The Garden Ops mode has returned and has also duplicated into a Graveyard Ops mode as well, which sees you facing waves of plants as your chosen zombie and allows for some new bosses to be introduced that may seem familiar as plantable pots from the first game, such as the Laser Bean. In both Garden and Graveyard Ops, you face 10 waves of enemies that you must fight off to defend your chosen garden or graveyard, and eventually escape after facing enemies, boss waves and special waves. This mode hasn't changed much from the first game but then it didn't really need to do so. The addition of new levels and the new characters to use keeps the mode interesting, and the different difficulties and quick matchmaking means that the Ops are a good way to kill time and level up if you aren't feeling like head to head multiplayer. Unfortunately, this mode seemed to have some problems with the sound and music dropping out every now and again for now reason. Whilst this isn't too much of an issue, it did get annoying when it happened continuously.

In addition to the Ops mode, there is a lot of missions for you to complete on both the plants and zombies side. Whilst these won't be breaking any new ground, their inclusion is something that is a bit different than the multiplayer side of the game.These are mostly simple quests such as escorting a friend, destroying a certain amount of enemies, or interacting with a group of items. You have to work your way through the different questlines for either side, working for different character quest givers, and both questlines end with the opportunity for you to enter Infinity. This is an endless wave mode that sees players take control of a giant robot and fight off waves of gnomes. While similar to Ops in its wave style gameplay, the opportunity to take control of a giant laser powered dinosaur or cat is hard to complain about. Each of these quests are fairly short and the difficulty can be changed prior to starting, but you'll unlikely have any need to lower the difficulties.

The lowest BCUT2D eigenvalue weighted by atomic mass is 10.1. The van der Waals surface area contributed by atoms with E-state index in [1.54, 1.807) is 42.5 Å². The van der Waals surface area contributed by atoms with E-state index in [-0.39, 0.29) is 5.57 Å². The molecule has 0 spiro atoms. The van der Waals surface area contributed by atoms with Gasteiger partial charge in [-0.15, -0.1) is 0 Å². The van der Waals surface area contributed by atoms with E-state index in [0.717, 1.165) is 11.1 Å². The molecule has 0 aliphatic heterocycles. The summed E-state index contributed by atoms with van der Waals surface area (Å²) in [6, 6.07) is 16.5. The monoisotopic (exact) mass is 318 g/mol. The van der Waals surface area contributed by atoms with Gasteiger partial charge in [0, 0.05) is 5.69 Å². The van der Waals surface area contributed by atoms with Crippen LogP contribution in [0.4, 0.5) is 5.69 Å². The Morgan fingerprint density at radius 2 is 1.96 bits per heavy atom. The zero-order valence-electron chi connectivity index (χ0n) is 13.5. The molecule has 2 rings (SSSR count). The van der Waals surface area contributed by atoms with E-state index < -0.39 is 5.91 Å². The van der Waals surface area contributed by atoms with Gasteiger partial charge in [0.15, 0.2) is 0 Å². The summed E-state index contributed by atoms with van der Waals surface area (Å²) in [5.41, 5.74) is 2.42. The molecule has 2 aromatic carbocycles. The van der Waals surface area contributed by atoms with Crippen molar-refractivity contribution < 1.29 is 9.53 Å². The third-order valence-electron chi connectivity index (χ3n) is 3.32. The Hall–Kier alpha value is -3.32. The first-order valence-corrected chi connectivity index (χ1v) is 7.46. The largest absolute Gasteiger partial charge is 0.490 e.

Complete quests, earn XP make your characters the best they can beComplete quests, earn XP make your characters the best they can be